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Sanding Systems

While conditions leading to poor adhesion have been well investigated, methods for addressing the problems have not. The main adhesion enhancer used on railway networks world wide is sand. Sanding is used in train operations to improve adhesion in both braking and traction. In braking it is used to ensure that the train stops in as short a distance as possible. It usually occurs automatically when the train driver selects emergency braking. Sanding in traction, however, is a manual process. The train driver must determine when to apply the sand and how long the application should last.

The sand is supplied from a hopper mounted under the train. Compressed air is used to blow the sand out of a nozzle attached to the bogie and directed at the wheel–rail contact region (see following figure). In most systems the sand is blown at a constant flow rate, but some can provide a variable flow rate.

While sanding is effective and easy to use, it can potentially cause complex and costly problems relating to both rolling stock and track infrastructure. Sand application has been shown to increase wear rates of both wheel and rail materials by up to an order of magnitude. Maintenance of sanders and control of sand build-up around track adhesion trouble spots are also issues that require particular attention.

Very high positive friction modifiers to enhance the coefficient of friction to 0.4 – 0.6 are available, but are really only in the development stage. There are a number of different products available, but most involve a solid stick of material that is applied directly to the wheel tread.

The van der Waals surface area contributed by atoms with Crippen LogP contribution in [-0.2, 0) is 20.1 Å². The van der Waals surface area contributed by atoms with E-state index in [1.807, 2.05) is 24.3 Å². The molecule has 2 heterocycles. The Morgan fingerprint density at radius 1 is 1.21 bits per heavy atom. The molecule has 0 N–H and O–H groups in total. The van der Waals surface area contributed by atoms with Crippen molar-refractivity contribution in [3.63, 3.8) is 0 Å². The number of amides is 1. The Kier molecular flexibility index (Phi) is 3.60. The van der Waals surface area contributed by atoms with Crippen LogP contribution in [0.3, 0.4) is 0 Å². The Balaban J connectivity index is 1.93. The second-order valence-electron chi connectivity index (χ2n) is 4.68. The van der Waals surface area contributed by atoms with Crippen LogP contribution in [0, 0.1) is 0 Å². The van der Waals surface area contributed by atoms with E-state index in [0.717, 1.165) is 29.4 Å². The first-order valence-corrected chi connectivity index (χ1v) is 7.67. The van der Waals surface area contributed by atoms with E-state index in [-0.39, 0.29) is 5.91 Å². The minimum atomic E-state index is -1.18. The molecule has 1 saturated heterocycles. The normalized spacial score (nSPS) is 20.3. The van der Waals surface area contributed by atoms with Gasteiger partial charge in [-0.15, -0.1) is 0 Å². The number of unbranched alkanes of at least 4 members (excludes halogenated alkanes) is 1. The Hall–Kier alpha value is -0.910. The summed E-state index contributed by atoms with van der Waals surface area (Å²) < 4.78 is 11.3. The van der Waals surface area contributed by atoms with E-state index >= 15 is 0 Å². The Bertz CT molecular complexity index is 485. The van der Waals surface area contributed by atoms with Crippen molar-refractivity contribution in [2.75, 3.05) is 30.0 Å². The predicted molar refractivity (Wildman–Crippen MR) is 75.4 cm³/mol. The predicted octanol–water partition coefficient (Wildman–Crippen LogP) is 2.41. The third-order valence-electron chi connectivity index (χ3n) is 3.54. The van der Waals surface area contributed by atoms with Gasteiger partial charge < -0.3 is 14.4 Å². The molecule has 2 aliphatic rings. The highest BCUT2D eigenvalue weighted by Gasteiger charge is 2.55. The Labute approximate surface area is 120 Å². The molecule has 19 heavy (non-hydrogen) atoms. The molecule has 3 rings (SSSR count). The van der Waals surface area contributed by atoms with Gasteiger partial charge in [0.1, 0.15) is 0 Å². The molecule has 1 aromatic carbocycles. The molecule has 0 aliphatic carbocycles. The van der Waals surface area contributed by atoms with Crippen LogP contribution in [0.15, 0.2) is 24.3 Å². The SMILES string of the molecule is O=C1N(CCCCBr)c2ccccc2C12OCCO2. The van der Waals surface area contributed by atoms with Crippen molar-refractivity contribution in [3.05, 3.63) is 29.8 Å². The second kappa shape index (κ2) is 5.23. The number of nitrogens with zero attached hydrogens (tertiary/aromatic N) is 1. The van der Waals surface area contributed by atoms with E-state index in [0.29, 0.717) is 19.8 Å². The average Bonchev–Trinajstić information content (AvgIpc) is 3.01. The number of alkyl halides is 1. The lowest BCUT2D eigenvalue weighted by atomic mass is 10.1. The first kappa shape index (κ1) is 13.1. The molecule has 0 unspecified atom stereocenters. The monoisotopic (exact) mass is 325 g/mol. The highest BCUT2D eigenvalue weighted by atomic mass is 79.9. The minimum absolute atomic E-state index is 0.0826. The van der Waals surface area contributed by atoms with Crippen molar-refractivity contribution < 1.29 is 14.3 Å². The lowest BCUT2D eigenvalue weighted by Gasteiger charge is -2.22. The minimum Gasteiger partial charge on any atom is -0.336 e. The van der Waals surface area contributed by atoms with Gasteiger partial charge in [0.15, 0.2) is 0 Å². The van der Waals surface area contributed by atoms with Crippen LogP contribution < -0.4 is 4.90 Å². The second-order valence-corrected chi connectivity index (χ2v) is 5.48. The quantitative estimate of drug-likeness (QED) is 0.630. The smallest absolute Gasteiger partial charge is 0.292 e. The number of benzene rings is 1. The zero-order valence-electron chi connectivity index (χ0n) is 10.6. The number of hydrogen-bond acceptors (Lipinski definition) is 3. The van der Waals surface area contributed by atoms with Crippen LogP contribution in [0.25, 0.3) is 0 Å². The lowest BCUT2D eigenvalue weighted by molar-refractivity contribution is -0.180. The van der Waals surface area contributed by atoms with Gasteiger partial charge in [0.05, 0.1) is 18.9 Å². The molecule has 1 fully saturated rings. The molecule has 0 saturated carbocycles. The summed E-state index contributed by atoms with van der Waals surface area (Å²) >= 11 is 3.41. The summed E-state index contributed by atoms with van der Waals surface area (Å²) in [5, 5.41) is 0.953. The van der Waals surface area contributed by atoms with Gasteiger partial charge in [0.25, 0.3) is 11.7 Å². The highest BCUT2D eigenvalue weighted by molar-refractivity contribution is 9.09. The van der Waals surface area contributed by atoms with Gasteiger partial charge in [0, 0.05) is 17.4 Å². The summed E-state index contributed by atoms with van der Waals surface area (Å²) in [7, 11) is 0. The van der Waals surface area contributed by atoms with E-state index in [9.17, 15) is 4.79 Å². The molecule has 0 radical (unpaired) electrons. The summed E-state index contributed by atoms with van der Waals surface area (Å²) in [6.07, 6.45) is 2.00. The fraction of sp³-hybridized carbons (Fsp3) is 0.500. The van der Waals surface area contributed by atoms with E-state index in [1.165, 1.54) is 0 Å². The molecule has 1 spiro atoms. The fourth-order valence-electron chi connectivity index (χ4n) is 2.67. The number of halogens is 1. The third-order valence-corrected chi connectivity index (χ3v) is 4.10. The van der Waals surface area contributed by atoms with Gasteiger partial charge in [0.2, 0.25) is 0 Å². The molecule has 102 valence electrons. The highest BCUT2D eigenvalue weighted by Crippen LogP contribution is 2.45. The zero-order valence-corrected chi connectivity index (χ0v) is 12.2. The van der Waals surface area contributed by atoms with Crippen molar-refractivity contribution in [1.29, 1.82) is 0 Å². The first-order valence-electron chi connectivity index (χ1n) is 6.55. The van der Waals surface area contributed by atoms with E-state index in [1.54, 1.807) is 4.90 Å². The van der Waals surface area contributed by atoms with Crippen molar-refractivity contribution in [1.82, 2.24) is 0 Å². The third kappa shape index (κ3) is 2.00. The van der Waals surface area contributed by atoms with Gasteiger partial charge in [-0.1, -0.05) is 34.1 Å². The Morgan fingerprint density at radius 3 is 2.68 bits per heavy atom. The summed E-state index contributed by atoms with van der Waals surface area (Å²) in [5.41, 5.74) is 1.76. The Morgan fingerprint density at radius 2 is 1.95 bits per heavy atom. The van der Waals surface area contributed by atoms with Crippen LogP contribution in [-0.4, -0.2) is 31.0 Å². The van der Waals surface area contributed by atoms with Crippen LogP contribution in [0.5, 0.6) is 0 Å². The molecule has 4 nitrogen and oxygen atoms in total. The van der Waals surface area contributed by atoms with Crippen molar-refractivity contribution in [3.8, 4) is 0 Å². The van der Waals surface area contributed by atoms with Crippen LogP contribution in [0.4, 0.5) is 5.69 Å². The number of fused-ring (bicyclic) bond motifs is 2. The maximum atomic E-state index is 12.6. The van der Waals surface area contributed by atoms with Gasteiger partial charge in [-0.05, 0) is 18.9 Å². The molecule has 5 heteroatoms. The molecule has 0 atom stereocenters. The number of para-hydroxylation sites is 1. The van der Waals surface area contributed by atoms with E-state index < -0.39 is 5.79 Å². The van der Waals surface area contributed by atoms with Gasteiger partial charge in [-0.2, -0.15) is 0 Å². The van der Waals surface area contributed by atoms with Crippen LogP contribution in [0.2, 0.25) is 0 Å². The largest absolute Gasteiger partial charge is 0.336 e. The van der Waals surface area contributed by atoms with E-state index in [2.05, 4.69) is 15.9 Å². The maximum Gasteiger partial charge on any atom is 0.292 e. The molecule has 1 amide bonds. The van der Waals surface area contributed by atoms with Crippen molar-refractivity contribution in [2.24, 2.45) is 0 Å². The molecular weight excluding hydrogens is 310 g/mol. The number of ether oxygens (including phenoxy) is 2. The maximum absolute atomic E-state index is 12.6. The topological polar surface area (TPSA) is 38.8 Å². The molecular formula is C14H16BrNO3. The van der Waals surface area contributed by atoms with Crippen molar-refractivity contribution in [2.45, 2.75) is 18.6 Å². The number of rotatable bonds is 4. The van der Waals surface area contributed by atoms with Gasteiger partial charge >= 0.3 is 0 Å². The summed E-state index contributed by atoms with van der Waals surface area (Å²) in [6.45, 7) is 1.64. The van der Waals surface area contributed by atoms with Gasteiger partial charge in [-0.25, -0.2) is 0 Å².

During autumn, when leaf fall occurs, leaf mulch is compressed in the wheel – rail contact andforms  an extremely hard layer on the rail surface. This layer can cause adhesion loss problems, as already mentioned, but is also extremely hard to remove. A number of methods are used including using high pressure water-jets and blasting with Sandite (a mixture of sand and aluminum oxide particles), and a new system has now been developed that involves using a high power laser to burn away the layer. All of these, however, in the U.K., are applied by maintenance trains, of which there are very few, and gaining track access is extremely difficult. Water-jets and Sandite also have knock-on effects, which may be detrimental to the track infrastructure.

Sources: Handbook of Railway Vehicle Dynamics, Edited by Simon Iwnicki; Picture, Knorr Bremse